939 F2d 191 United States v. Raynor

939 F.2d 191

UNITED STATES of America, Plaintiff-Appellee,
James Randolph RAYNOR, a/k/a Randy, Defendant-Appellant.
UNITED STATES of America, Plaintiff-Appellee,
Harvey Bartlett RAYNOR, a/k/a Bart, Defendant-Appellant.
UNITED STATES of America, Plaintiff-Appellee,
Dana Anthony HUMBARGER, Defendant-Appellant.

Nos. 90-5008, 90-5032 and 90-5042.

United States Court of Appeals,
Fourth Circuit.

Argued Feb. 8, 1991.
Decided July 11, 1991.
As Amended Aug. 6, 1991.

Vernon F. Daughtridge, Wilson, N.C., for appellant J.R. Raynor.

William Woodward Webb, Broughton, Wilkins & Webb, P.A., Raleigh, N.C., for appellant Humbarger.

Vicki S. Marani, U.S. Dept. of Justice, Washington, D.C., argued (Margaret P. Currin, U.S. Atty., R. Daniel Boyce, Asst. U.S. Atty., Raleigh, N.C., on brief), for plaintiff-appellee.

Wayne Eads, Raleigh, N.C., for appellant H.B. Raynor.

Before ERVIN, Chief Judge, NIEMEYER, Circuit Judge, and SPENCER, District Judge for the Eastern District of Virginia, sitting by designation.


NIEMEYER, Circuit Judge:

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Bart Raynor, his younger brother, Randy Raynor, and Dana Humbarger were charged in 17 counts with various drug and related fire-arms offenses arising from their participation in a cocaine distribution ring. Bart Raynor pled guilty to one drug conspiracy count and two counts for using or carrying a firearm during and in relation to a drug-trafficking offense. He was sentenced to 292 months of imprisonment for the drug conspiracy count; a mandatory, consecutive 60 months for the first firearms count; and a mandatory, consecutive 240 months for the second firearms count--for a total of 592 months. Randy Raynor pled guilty to one drug count and one firearms count and was sentenced to 292 months for the drug count plus 60 months for the firearms count. Dana Humbarger likewise pled guilty to one drug count and one firearms count and was sentenced to 124 months for the drug count plus 60 months for the firearms count. All three defendants challenge their sentences on appeal.


Bart Raynor contends that his sentence on the second firearms count cannot be enhanced to a 240-month mandatory sentence under 18 U.S.C. Sec. 924(c)(1) because of his plea to the first firearms count when both counts are in the same indictment. He also contends that a prior state offense, which was characterized by state law as a misdemeanor, cannot be used to classify him as a career offender, and that the government abused its discretion in refusing to file a motion for a downward departure under U.S.S.G. Sec. 5K1.1.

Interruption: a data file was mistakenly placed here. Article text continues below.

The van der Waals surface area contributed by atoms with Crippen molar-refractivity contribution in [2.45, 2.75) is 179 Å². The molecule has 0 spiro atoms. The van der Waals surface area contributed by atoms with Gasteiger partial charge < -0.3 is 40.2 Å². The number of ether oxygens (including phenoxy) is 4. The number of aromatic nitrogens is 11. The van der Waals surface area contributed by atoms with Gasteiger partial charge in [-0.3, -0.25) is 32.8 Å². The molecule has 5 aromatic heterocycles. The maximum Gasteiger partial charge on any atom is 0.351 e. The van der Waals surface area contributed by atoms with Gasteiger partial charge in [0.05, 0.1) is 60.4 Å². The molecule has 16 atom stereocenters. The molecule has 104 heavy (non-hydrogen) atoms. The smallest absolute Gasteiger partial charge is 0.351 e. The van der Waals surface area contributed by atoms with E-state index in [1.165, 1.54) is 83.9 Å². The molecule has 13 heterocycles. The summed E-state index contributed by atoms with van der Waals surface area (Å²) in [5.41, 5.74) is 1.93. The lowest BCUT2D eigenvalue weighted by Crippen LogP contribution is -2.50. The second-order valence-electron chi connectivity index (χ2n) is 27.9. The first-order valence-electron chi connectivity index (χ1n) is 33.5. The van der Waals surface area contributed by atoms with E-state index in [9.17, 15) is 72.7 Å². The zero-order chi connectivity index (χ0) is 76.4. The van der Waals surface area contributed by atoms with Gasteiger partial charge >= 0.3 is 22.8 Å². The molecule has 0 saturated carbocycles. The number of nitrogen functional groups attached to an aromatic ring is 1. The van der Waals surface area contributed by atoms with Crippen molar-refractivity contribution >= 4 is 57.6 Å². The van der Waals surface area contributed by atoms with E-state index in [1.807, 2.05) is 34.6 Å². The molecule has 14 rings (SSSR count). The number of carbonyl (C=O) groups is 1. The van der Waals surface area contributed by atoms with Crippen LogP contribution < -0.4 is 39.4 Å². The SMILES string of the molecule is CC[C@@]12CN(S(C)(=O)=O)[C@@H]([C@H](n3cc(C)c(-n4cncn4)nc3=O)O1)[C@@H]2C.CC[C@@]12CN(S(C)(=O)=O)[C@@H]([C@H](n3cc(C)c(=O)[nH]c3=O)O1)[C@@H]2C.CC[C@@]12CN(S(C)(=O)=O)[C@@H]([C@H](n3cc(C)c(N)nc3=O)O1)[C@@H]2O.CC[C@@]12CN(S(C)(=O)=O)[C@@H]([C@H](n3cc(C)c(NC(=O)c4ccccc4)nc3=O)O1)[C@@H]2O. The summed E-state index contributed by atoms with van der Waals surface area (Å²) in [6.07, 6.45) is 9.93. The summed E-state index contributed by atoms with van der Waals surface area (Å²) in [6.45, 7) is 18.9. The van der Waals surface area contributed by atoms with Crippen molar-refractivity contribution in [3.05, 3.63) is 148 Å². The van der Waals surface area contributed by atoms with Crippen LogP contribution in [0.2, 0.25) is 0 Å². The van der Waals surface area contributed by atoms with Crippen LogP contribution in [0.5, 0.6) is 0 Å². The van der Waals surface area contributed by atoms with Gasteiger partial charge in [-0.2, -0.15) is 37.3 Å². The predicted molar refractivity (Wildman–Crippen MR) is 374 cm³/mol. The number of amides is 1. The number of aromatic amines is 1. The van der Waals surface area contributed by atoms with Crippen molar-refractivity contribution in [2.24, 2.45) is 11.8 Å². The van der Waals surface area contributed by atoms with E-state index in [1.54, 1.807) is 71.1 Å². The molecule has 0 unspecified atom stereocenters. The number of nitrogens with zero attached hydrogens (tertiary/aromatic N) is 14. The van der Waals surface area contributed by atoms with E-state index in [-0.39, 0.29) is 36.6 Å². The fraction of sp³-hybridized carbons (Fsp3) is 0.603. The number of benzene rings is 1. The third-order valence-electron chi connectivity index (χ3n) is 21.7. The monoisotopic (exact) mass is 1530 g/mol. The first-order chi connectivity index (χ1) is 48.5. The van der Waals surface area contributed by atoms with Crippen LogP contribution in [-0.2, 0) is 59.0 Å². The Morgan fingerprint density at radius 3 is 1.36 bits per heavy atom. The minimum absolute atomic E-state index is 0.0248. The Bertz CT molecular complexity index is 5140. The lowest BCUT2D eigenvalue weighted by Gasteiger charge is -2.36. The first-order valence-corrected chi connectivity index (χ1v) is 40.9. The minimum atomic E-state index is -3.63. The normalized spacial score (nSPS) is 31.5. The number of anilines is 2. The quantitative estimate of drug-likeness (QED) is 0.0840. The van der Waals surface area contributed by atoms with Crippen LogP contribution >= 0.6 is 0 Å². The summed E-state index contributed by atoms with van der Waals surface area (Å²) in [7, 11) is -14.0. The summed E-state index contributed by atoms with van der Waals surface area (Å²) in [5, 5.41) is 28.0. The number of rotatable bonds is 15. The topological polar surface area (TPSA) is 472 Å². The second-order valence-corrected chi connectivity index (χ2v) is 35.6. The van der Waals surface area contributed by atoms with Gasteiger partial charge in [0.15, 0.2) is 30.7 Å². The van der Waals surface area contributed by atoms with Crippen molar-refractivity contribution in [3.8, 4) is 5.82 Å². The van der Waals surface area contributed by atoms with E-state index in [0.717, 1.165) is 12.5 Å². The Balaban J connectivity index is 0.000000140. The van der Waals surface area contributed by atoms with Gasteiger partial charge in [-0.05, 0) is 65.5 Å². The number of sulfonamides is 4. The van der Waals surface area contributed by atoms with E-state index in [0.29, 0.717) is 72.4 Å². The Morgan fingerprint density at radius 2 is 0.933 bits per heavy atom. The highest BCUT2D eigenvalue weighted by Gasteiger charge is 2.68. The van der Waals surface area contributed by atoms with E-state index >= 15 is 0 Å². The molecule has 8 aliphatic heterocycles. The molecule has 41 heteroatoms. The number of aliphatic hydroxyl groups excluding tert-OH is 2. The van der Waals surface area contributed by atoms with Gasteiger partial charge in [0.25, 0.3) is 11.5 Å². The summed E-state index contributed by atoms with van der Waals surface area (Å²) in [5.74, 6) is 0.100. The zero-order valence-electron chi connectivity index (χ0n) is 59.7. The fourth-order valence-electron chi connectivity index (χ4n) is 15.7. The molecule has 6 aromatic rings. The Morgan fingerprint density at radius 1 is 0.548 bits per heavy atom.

Randy Raynor contends that a prior state conviction for "breaking and entering" is not a "crime of violence" and therefore should not have been considered in classifying him as a career offender.


Dana Humbarger's appeal, which also raises issues about his sentencing, was filed approximately two and one-half months after entry of judgment, and the government has argued that because the appeal was untimely, we have no jurisdiction to hear it.


For the reasons that follow, we affirm the sentences of Bart and Randy Raynor, and refuse to consider the merits of Humbarger's appeal because it was filed untimely.



* Bart Raynor's convictions for the two firearms violations arise from his use of firearms during and in relation to two separate drug transactions, one on March 15 and the other on April 27, 1989. He was charged for each in separate counts. When sentencing him, the district judge applied the provisions of 18 U.S.C. Sec. 924(c)(1) to sentence Raynor to a mandatory five-year sentence for the first firearms count and a mandatory twenty-year sentence for the second, both to run consecutively. Raynor argues that the second firearms count should not be enhanced by the sentence on the first when both are in the same indictment.


While this court has not yet addressed this issue, the Eleventh Circuit decided the issue in United States v. Rawlings, 821 F.2d 1543 (11th Cir.), cert. denied, 484 U.S. 979, 108 S.Ct. 494, 98 L.Ed.2d 492 (1987). Rawlings was convicted for two separate bank robberies and for use of a firearm in connection with each. Even though the offenses were charged in four counts contained in the same indictment, the court held that Rawlings' second offense for a firearms violation triggered the enhancement provisions of Sec. 924(c). The court rejected Rawlings' argument that the enhancement provision applies only to a defendant who has earlier been charged, convicted and sentenced under a different indictment.

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The Rawlings case has been followed by the Sixth, Seventh and Eighth Circuits. See United States v. Nabors, 901 F.2d 1351, 1358 (6th Cir.), cert. denied, --- U.S. ----, 111 S.Ct. 192, 112 L.Ed.2d 154 (1990); United States v. Bennett, 908 F.2d 189, 194 (7th Cir.), cert. denied, --- U.S. ----, 111 S.Ct. 534, 112 L.Ed.2d 544 (1990); United States v. Foote, 898 F.2d 659, 668 (8th Cir.), cert. denied, --- U.S. ----, 111 S.Ct. 112, 112 L.Ed.2d 81 (1990). We now join those circuits in reaching the same result.


The applicable provisions of 18 U.S.C. Sec. 924(c)(1) provide:


Whoever, during and in relation to any crime of violence or drug trafficking crime ... uses or carries a firearm, shall, in addition to the punishment provided for such crime of violence or drug trafficking crime, be sentenced to imprisonment for five years.... In the case of his second or subsequent conviction under this subsection, such person shall be sentenced to imprisonment for twenty years ....